Virgin Atlantic’s IT director, David Bulman, has called upon the airline industry to work collaboratively on open source applications that create an emerging standard for re-use and allow passengers to avoid downloading multiple tools.
Virgin Atlantic's IT director, David Bulman, has called upon the airline industry to work collaboratively on open source applications that create an emerging standard for re-use and allow passengers to avoid downloading multiple tools.
Computerworld UK spoke to Bulman at SITA's Air Transport IT Summit in Brussels this week where he said that the development of technologies such as HTML5 provide an opportunity for airlines to develop a single app that can be used across carriers and airports.
"There are more things that airlines could co-operate on. If you look at the consumer apps, each airport has its own application.
Each airline has its own application. We need to interconnect these and we need to come up with open-source standards that can take a little bit of an app from Heathrow, a little bit of an app from Gatwick etc." said Bulman.
He added: "This would allow us to create a very rich app that provides information about where my customer is going next time. Equally the airports should have an app that I can flow information into, and into British Airways', for example."
"Things aren't like this today, but they can be, particularly if you are looking at the HML5 standards. Part of the problem is how to strip away the branding and create a vanilla interface that someone can slap a skin onto. But there's ways of doing that, it's not beyond the technology."
Bulman explained that by doing this airlines and airports create a 'better customer journey' because passengers would no longer have to download separate apps for different cities and airlines, and they could also use location based services to guide people to their gates and through the airport on the app. He believes that the current system is 'too messy'.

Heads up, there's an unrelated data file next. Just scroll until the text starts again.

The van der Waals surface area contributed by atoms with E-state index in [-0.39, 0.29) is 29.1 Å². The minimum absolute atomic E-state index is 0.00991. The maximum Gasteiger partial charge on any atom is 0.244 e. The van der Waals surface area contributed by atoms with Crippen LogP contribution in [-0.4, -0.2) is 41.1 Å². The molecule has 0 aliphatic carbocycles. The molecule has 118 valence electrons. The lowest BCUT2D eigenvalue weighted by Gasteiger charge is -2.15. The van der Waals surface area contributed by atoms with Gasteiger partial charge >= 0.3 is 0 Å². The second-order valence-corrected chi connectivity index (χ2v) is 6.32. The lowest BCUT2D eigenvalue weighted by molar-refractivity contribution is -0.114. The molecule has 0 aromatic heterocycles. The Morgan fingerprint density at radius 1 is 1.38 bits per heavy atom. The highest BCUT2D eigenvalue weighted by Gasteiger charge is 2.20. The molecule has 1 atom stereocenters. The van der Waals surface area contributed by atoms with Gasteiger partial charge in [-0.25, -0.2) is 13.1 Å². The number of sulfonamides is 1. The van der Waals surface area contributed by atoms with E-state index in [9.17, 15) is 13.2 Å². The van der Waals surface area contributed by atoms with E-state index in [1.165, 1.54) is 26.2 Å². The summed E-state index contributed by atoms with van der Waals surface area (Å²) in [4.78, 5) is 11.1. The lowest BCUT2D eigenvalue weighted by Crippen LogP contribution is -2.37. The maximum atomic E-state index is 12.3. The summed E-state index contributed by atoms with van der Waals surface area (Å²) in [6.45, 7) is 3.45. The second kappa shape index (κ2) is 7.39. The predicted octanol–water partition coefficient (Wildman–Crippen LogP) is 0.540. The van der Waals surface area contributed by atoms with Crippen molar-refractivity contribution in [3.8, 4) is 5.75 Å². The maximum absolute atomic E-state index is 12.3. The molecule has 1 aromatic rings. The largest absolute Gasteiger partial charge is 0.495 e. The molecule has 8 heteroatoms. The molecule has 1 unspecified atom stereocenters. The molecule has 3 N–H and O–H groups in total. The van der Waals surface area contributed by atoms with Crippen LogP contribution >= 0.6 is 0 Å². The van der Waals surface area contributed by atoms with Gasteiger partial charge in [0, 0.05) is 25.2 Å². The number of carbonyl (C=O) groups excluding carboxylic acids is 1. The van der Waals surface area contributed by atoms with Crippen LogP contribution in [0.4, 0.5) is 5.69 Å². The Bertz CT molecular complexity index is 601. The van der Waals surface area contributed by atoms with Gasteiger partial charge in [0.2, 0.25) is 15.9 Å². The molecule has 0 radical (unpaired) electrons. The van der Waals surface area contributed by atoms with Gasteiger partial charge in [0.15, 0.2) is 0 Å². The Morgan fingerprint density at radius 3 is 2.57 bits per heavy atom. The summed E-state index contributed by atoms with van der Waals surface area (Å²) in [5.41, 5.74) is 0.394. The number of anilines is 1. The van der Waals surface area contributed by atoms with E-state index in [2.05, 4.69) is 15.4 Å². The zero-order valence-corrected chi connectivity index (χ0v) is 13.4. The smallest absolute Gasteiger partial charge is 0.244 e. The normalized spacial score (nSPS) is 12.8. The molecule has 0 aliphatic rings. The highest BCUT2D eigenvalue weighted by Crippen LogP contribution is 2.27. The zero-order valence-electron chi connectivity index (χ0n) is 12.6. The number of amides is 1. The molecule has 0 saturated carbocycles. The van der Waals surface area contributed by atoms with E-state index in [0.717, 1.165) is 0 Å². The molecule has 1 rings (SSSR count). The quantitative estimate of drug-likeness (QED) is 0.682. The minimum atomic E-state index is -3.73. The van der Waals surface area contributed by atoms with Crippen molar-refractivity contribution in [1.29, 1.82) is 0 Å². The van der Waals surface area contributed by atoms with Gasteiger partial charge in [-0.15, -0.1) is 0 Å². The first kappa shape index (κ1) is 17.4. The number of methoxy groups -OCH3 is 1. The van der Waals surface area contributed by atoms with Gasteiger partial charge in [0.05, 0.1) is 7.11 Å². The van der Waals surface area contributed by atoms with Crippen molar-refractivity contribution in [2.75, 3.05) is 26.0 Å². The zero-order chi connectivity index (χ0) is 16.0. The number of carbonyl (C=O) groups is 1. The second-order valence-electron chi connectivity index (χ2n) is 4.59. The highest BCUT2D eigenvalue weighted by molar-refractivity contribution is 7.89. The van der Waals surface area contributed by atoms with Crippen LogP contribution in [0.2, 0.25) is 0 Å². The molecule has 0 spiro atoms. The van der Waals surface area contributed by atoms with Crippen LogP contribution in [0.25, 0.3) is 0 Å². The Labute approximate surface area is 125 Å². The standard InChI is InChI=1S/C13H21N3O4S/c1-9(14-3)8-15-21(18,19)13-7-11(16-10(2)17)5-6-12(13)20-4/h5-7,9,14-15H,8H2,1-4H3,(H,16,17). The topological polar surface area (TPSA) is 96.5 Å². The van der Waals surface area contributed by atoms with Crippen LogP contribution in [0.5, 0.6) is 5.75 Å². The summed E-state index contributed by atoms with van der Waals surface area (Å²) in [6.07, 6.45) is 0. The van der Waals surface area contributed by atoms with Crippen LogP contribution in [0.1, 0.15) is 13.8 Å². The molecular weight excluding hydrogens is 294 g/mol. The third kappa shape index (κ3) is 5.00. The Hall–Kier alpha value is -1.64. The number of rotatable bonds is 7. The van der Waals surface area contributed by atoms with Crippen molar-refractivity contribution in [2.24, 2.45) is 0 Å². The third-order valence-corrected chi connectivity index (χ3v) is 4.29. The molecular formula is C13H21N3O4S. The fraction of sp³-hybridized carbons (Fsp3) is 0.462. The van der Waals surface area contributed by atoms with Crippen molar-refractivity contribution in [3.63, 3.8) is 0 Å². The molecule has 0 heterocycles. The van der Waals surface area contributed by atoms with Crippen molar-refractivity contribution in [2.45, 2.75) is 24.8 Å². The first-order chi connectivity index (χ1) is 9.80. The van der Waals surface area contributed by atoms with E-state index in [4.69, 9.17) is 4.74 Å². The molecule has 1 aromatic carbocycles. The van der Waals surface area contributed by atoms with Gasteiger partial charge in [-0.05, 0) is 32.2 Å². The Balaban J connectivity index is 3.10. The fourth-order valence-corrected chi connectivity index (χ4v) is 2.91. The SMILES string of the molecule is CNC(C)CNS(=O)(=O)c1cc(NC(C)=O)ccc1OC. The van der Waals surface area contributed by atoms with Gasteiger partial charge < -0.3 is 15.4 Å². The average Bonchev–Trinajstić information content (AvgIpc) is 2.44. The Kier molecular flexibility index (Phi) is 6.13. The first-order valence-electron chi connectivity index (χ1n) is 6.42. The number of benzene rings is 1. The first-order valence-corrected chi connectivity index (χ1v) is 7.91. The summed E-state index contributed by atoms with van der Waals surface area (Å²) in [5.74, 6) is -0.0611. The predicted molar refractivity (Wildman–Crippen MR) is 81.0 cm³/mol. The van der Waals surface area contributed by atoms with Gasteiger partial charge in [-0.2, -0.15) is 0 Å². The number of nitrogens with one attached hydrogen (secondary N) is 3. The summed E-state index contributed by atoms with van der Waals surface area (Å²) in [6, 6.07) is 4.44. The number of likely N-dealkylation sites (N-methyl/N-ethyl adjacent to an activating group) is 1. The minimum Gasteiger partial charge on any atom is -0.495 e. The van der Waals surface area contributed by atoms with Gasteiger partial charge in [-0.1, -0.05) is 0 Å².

However, Bulman also said t this is not an easy task, as collaboration within the airline industry is rare and sharing information is even rarer. Despite this, he is speaking to other airlines that have similar-minded CIOs to drive the agenda.
"This could happen in a piecemeal fashion. If a few airlines and a few airports started working together you could create an emerging standard. Otherwise it will have to go through someone like the International Air Transport Association, which would take five years," said Bulman.
"I'm certainly talking with airlines that we directly work with to see if we can start to create something. If we could create an emerging standard that would be great, but it's going to take a few people like me to really push it. That's my main plea to those attending the SITA conference today."
Interestingly, SITA Lab has today announced that it has an API in development that would enable airlines and airports to create applications using a common standard. It plans to make several APIs available to developers, but is currently trialling one using SITA's BagTrac technology, which exposes data on the location of individual checked bags as they are scanned during the journey.
Computerworld UK asked SITA's CTO, Jim Peters, whether or not it was hoping that the release of the APIs would encourage industry-wide collaboration, similar to Bulman's ambitions, but he was reluctant to predict how the market would play out.
"We will leave it to the market to decide. That's kind of the point of leaving the API open," said Peters.
"How the market configures and who writes the apps, we will stay out of it. However, I hope that they do what works best for the customer, rather than out of self-interest."
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